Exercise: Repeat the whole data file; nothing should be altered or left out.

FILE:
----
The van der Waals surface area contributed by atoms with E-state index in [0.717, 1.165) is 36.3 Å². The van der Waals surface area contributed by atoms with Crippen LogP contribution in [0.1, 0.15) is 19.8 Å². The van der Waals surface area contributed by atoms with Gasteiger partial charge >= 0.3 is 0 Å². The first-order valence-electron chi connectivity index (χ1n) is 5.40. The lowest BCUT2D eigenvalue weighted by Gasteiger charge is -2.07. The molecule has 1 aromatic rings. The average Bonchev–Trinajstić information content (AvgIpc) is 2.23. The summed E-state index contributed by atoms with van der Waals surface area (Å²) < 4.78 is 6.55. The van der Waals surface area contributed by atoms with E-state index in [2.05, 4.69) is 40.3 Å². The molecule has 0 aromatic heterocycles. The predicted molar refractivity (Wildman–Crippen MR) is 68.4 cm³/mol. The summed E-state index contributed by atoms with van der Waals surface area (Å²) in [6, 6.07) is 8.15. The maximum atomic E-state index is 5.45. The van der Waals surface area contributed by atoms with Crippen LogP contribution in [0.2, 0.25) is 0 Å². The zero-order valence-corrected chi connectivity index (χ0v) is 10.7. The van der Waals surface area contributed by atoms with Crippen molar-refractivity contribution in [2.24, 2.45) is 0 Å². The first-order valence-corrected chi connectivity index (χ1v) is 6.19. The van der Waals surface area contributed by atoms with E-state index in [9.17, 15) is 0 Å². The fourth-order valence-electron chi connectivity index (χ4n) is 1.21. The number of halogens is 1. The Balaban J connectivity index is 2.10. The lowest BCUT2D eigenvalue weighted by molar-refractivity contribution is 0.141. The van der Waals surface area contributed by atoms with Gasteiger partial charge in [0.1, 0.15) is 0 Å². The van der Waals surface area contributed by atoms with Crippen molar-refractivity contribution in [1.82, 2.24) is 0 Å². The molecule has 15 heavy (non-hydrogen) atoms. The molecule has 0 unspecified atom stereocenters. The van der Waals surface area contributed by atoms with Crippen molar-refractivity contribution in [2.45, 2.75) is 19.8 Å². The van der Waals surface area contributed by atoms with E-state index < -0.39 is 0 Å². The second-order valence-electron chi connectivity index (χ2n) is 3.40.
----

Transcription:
The van der Waals surface area contributed by atoms with E-state index in [0.717, 1.165) is 36.3 Å². The van der Waals surface area contributed by atoms with Crippen LogP contribution in [0.1, 0.15) is 19.8 Å². The van der Waals surface area contributed by atoms with Gasteiger partial charge >= 0.3 is 0 Å². The first-order valence-electron chi connectivity index (χ1n) is 5.40. The lowest BCUT2D eigenvalue weighted by Gasteiger charge is -2.07. The molecule has 1 aromatic rings. The average Bonchev–Trinajstić information content (AvgIpc) is 2.23. The summed E-state index contributed by atoms with van der Waals surface area (Å²) < 4.78 is 6.55. The van der Waals surface area contributed by atoms with E-state index in [2.05, 4.69) is 40.3 Å². The molecule has 0 aromatic heterocycles. The predicted molar refractivity (Wildman–Crippen MR) is 68.4 cm³/mol. The summed E-state index contributed by atoms with van der Waals surface area (Å²) in [6, 6.07) is 8.15. The maximum atomic E-state index is 5.45. The van der Waals surface area contributed by atoms with Crippen LogP contribution in [0.2, 0.25) is 0 Å². The zero-order valence-corrected chi connectivity index (χ0v) is 10.7. The van der Waals surface area contributed by atoms with Crippen molar-refractivity contribution in [2.24, 2.45) is 0 Å². The first-order valence-corrected chi connectivity index (χ1v) is 6.19. The van der Waals surface area contributed by atoms with E-state index in [9.17, 15) is 0 Å². The fourth-order valence-electron chi connectivity index (χ4n) is 1.21. The number of halogens is 1. The Balaban J connectivity index is 2.10. The lowest BCUT2D eigenvalue weighted by molar-refractivity contribution is 0.141. The van der Waals surface area contributed by atoms with Gasteiger partial charge in [0.1, 0.15) is 0 Å². The van der Waals surface area contributed by atoms with Crippen molar-refractivity contribution in [1.82, 2.24) is 0 Å². The molecule has 15 heavy (non-hydrogen) atoms. The molecule has 0 unspecified atom stereocenters. The van der Waals surface area contributed by atoms with Crippen molar-refractivity contribution in [2.45, 2.75) is 19.8 Å². The van der Waals surface area contributed by atoms with E-state index < -0.39 is 0 Å². The second-order valence-electron chi connectivity index (χ2n) is 3.40.